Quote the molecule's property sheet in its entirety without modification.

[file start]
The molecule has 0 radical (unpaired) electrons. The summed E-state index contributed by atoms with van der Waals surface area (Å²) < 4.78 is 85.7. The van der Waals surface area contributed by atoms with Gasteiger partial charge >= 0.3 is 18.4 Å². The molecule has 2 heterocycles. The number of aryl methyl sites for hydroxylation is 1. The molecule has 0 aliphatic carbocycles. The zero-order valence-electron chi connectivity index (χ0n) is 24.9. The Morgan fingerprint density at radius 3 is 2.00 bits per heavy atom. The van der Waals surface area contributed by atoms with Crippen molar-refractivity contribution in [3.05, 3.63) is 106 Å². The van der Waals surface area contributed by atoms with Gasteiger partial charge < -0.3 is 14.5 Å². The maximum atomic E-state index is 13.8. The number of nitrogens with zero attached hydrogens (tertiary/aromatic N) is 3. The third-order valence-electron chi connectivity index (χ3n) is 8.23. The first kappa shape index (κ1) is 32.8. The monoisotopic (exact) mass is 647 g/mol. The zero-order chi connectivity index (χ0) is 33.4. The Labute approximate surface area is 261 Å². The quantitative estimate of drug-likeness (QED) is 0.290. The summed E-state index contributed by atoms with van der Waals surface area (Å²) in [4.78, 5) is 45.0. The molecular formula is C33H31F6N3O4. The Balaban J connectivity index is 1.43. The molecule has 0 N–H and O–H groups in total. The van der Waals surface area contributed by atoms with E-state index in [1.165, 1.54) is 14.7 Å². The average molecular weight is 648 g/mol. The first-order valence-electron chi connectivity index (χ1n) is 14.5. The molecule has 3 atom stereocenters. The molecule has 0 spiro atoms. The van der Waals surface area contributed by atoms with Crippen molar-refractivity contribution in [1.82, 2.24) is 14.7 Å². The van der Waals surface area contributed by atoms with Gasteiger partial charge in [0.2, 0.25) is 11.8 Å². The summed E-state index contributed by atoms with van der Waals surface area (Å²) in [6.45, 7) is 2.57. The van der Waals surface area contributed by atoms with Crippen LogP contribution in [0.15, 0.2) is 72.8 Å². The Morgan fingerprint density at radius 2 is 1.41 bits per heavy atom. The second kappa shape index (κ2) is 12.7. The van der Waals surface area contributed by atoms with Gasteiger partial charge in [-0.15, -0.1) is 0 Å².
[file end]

The molecule has 0 radical (unpaired) electrons. The summed E-state index contributed by atoms with van der Waals surface area (Å²) < 4.78 is 85.7. The van der Waals surface area contributed by atoms with Gasteiger partial charge >= 0.3 is 18.4 Å². The molecule has 2 heterocycles. The number of aryl methyl sites for hydroxylation is 1. The molecule has 0 aliphatic carbocycles. The zero-order valence-electron chi connectivity index (χ0n) is 24.9. The Morgan fingerprint density at radius 3 is 2.00 bits per heavy atom. The van der Waals surface area contributed by atoms with Crippen molar-refractivity contribution in [3.05, 3.63) is 106 Å². The van der Waals surface area contributed by atoms with Gasteiger partial charge < -0.3 is 14.5 Å². The maximum atomic E-state index is 13.8. The number of nitrogens with zero attached hydrogens (tertiary/aromatic N) is 3. The third-order valence-electron chi connectivity index (χ3n) is 8.23. The first kappa shape index (κ1) is 32.8. The monoisotopic (exact) mass is 647 g/mol. The zero-order chi connectivity index (χ0) is 33.4. The Labute approximate surface area is 261 Å². The quantitative estimate of drug-likeness (QED) is 0.290. The summed E-state index contributed by atoms with van der Waals surface area (Å²) in [4.78, 5) is 45.0. The molecular formula is C33H31F6N3O4. The Balaban J connectivity index is 1.43. The molecule has 0 N–H and O–H groups in total. The van der Waals surface area contributed by atoms with E-state index in [1.165, 1.54) is 14.7 Å². The average molecular weight is 648 g/mol. The first-order valence-electron chi connectivity index (χ1n) is 14.5. The molecule has 3 atom stereocenters. The molecule has 0 spiro atoms. The van der Waals surface area contributed by atoms with Crippen molar-refractivity contribution in [1.82, 2.24) is 14.7 Å². The van der Waals surface area contributed by atoms with Gasteiger partial charge in [0.2, 0.25) is 11.8 Å². The summed E-state index contributed by atoms with van der Waals surface area (Å²) in [6.45, 7) is 2.57. The van der Waals surface area contributed by atoms with Crippen LogP contribution in [0.15, 0.2) is 72.8 Å². The Morgan fingerprint density at radius 2 is 1.41 bits per heavy atom. The second kappa shape index (κ2) is 12.7. The van der Waals surface area contributed by atoms with Gasteiger partial charge in [-0.15, -0.1) is 0 Å².